So you, those efforts that you have that time, energy and money, you can maximize it to really attract a buyer to your goods and services. And we spend a lot of time there. We do what I always characterized as we do robust marketing strategies. Where we defined objectives, initiatives and the tactics to go after those customers.

And it manifests itself into promotions or campaigns where we can actually measure an ROI. A simple example would be maybe it's a launch of a new product or an extension of a product. And we put some type of code or a, something to trigger a, promotional refund or a discount that we can track how well did that promotion go or that campaign go? What was, what was your return on your investment there? And we can have something to measure it. And that really helps define and help those clients, the small business owners to say yes, that worked, but maybe we need to refine it a little bit. Maybe that messaging, we, we needed this, do some evaluation and refine it going forward. And we do that. We do, a after our campaign, we come back and take a look at the numbers and then refine it and either pitch it, or we start with something new,

Mike O'Neill: You know, Patrick you've mentioned three pillars and we've spoken in part on the marketing pillar. But then you've also introduced us to kind of the research pillar of SBDC. And that is you guys have a perspective, you can see what kind of is happening. Social media. It seems as if it's changing very, very fast. If you were to kind of offer a few observations, what are you and your colleagues seeing?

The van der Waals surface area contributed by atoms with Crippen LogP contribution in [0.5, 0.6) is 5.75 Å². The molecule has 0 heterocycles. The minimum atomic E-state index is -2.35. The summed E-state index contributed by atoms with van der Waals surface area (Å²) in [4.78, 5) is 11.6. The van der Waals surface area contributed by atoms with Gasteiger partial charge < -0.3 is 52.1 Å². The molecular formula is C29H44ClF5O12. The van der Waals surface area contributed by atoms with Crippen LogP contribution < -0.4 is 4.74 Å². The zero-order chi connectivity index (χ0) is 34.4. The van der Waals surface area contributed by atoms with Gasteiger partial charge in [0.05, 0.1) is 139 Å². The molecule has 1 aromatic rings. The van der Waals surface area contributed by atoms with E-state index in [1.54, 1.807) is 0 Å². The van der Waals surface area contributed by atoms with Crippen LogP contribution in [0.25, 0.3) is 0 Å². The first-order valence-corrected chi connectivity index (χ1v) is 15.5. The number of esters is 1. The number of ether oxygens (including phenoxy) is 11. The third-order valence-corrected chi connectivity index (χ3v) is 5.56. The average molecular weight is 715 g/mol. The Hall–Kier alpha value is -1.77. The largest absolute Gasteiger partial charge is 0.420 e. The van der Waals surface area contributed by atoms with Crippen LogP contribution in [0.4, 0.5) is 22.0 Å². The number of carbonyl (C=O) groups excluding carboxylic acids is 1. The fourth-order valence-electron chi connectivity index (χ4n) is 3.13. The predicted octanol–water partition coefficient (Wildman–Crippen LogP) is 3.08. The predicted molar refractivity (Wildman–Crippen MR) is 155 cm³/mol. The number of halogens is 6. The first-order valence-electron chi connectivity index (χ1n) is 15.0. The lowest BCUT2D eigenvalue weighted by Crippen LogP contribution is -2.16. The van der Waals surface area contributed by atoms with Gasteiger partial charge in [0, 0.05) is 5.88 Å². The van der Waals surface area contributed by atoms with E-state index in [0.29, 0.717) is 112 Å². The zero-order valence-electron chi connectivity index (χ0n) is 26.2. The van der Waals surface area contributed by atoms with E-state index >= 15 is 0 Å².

What are those emerging trends that we need to be aware about regarding social media?

Patrick Fulbright: Well, probably the biggest one is that an COVID has helped drive some of this too. McKinsey made a article about six months ago that we've advanced 10 years into the digital world. And through, because of COVID. So a lot of folks being at home and stuff, they didn't have that outlet. So the, their computer, desktop computer, their peripherals, all these were tools to get into the internet and look at things to check things out. So video has really become a manifest and you can see that with the rise of Tik ToK. There's also, another one that's very interesting.

It's coming online as Clubhouse, which is an audio type of, you have a subscription or you get invited to join. It's limited iOS right now. But also things that were kind of dying has circled back, such as blogs. Folks have more time in front of their, computers and they are, they're looking at reading things, newsletters have a new insurgents, especially in the educational side because so many students are at home.

Getting information to parents or digital, they send it through a channel through, whatever the school is using. So we're seeing a lot of that, but I would, I characterize one of my business consultants in my office says this don't hold your, hold your breath because it is changing so rapidly and new ideas, new ways of communicating, getting, information out.